I don’t know how to explain why Tom and I have watched The Apprentice. The first season had a “Survivor-esque” feel to it, and we love Survivor, but the similarity between the two shows is long since departed. And at first I supposed that the show might provide a window into The Donald’s mind, and I will admit to a strange curiosity on my part to get an armchair insight into what makes a guy like that tick. Could he really be only about money and its power to obtain young and beautiful women? I remember a scene in the first season in which Trump rode down a golden escalator toward the candidates waiting in the lobby, with trumpets blaring in the background as though to announce the arrival of royalty, and I thought, “Well, he certainly makes no apologies for his ostentatious displays of ego; let’s see what else he is about.” But it turns out that he isn’t about anything else.
Six seasons into the show and with a slew of people too ruthless to turn your back on left in Trump’s wake, I now think that I may have been watching for the same reason that some drivers have to look at a car accident as they pass by. It’s kind of like when I saw a certain embedded link on my brother-in-law’s blog that made clear to anyone with half a brain that clicking on it would lead to a photo that would be extremely offensive to anyone not interested in viewing what two men dressed in black leather from the waist up and nothing from the waist down will do to each other if they are erect and not heterosexual, and yet I clicked on that link and saw said photo. Argh! When I read the Bible I interpret much of it symbolically and metaphorically, but when I saw that photo on jonsonblog, I wanted to follow the literal meaning of the verse, “If thine eye offends thee, pluck it out.” Mind you, I didn’t feel this way because it was gay porn; I think any porn is icky, but that’s just me. I personally do not look at car accidents as I pass by, and I will exercise more self control when I’m visiting jonsonblog in the future, but I’m still undecided about whether I will waste my time this coming Sunday night by watching The Apprentice. Why is this? What is wrong with me? There are other things that I could do with my time on Sunday night. For example, I could vacuum dustbunnies from under the bed. I could iron Tom’s underwear. I could get a head start on our income taxes this year. I could eat fried worms. Any of these would be more interesting and worthwhile than spending an hour with Donald Trump.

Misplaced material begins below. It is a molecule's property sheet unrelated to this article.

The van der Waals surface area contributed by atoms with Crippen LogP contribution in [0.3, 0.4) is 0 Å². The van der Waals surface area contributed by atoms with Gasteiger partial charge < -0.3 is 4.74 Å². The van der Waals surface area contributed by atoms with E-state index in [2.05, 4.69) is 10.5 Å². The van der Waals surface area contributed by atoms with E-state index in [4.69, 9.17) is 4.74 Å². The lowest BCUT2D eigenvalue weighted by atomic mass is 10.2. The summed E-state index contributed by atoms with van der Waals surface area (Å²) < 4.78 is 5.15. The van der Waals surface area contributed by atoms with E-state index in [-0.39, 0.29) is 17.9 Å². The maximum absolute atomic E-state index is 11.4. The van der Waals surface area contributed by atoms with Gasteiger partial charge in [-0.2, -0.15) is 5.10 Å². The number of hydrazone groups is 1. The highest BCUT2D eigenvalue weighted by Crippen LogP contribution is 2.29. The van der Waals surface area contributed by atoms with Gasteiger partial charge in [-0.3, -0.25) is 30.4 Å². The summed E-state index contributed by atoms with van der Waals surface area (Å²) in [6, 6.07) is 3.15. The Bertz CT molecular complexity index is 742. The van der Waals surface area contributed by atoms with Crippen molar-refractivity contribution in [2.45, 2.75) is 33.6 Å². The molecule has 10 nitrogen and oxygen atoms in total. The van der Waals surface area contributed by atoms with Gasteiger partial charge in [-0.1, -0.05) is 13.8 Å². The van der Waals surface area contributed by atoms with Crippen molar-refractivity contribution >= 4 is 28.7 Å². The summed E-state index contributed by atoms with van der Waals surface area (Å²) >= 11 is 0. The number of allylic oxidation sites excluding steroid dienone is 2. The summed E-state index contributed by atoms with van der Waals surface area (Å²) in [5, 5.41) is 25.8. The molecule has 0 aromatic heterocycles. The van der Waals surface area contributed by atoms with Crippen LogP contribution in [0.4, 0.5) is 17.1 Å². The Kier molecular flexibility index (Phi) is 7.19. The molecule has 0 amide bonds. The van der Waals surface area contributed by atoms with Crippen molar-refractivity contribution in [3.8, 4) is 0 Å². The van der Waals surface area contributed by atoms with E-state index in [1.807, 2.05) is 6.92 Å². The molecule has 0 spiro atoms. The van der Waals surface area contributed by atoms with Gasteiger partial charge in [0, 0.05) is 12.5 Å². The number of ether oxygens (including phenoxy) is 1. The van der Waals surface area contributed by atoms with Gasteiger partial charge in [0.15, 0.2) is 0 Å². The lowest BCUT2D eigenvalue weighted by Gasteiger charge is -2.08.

Every season I watch a bunch of people I care nothing about stab each other in the back for the chance to grovel at Trump’s feet. Never have I seen a larger group of yes men and women gathered in one place eager to do their worst to each other. It’s disgusting. Like a car crash. Like a hyperlink to a nasty photo. This season The Donald has added a new layer to the daily humiliation his candidates must endure for a shot at being beaten up all the way to his payroll: Half of the candidates, the team that has lost (usually by a hair) at the assigned (and asinine) task that week, must sleep in tents in the backyard of the mansion where the “winning” team stays, which mansion is next door to the mansion in which Trump lives. The losers live, eat, sleep, cook, shower in cold water, dress, and do their business outdoors. Trump seems to think it only natural that someone would be willing to debase themselves in this way for a chance to work for him. To him such willingness must be a clear testament to his power and greatness. They say that there’s an ass for every seat, and in this case Trump has found a team of asses for the lawn chairs occupied each week in his backyard.